Engineering Students With The “Write” Stuff

Adjunct Professor Rachael Stark Participates in Girls Advancing in STEM (GAINS) Conference

Alex Ryan Professor Rachael Stark and students

From left: Teaching Assistant Alex Ryan, Adjunct Professor Rachael Stark, and student participants in the 2018 Girls Advancing in STEM Conference

Rachael Stark is a prolific writer whose work has appeared in such venues as the New York PostBig Apple ParentBrooklyn Daily Eagle, and Huffington Post, where she often focuses on the subjects of parenting (rather than patents) and culture (but not the kind grown in a petri dish). In her capacity as an adjunct professor in the Department of Technology, Culture, and Society (TCS) at NYU Tandon, she recently participated in the 2018 Girls Advancing in STEM (GAINS) Conference, which aims to connect female high school students from across the U.S. with STEM career information and role models.

In a crowded roster of talks about app development, augmented reality, the joys of working with macromolecules, and other such matters, Stark gave a presentation entitled “Science, Technology, and Literature: Leveraging Technology in the Humanities.” She touched upon why good writing is so important for a career in the sciences and how skills developed in English and Creative Writing classes can provide an advantage for those in the STEM fields — whose jobs often involve observing the world and describing their findings.

“It’s important for students who are pursuing scientific studies to effectively articulate their theories in language that motivates and compels others,” she explains, “and incorporating literary techniques and skills is very useful.”

Stark sparked discussion by showing attendees a clip of a 2014 interview with Facebook founder Mark Zuckerberg in which he reveals that he had majored in psychology, rather than computer science as most people assume, and asserts that much of the truly interesting work being done in the world is interdisciplinary.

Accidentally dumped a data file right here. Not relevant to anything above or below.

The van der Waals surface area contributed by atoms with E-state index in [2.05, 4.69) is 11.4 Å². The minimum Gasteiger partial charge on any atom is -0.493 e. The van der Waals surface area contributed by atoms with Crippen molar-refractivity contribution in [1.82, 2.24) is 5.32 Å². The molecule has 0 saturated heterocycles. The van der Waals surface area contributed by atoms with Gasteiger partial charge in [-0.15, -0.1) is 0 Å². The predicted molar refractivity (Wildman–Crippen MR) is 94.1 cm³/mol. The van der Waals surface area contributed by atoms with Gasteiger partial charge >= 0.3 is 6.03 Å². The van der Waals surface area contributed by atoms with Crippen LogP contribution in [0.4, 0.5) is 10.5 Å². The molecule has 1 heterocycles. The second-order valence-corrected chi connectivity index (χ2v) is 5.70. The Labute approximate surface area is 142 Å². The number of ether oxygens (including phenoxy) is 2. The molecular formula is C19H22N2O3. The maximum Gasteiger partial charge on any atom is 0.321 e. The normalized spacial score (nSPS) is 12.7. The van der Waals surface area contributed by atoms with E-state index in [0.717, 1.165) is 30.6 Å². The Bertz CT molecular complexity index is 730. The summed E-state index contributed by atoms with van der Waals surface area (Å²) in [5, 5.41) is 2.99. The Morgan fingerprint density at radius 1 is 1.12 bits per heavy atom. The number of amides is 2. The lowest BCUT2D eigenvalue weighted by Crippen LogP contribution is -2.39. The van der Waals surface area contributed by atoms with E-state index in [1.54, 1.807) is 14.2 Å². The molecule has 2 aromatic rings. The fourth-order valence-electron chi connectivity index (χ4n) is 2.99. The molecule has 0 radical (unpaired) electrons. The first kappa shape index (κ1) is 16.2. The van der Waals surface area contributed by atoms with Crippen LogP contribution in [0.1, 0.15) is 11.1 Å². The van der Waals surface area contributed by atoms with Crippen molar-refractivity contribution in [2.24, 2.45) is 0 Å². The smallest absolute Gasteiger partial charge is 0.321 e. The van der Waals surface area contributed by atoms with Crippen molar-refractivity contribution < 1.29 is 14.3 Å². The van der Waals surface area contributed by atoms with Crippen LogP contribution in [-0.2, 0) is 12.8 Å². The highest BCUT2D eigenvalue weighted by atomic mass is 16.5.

For the hands-on portion of the workshop, she challenged the students to take on a writing assignment (see below), brainstorming in teams and then editing their pieces for clarity, tone, and effect. With these creative, yet practical assignments, Stark’s students at NYU Tandon cite their TCS upper-level writing electives as valuable — no matter what their major — and describe them as among their favorite classes.

Some of her students accompanied Stark at the conference, participating in a panel discussion about being a woman in science and engineering. “We were honored to represent NYU Tandon and appreciated the chance to interact with high school students so interested in STEM,” Stark said. “Maybe we will see some of them enrolled here one day.”

That seems like a distinct possibility, given the enthusiasm evinced by many of the conference’s young participants. One later admitted, “I now realize that STEM isn't just being in a lab all the time,” while another wrote, "I used to imagine STEM as a pretty basic, straightforward field. Now I see so much creativeness in it.”


Try It Yourself!

Using no more than 55 words precisely, explain how to perform one of these simple tasks as it might appear in an instruction manual or a textbook you are writing.

a. Peeling a banana
b. Tying a shoe
c. Riding in an elevator

Assume your audience has never seen a banana, shoe, or elevator before, and make sure your language is dynamic, instructive, and clear.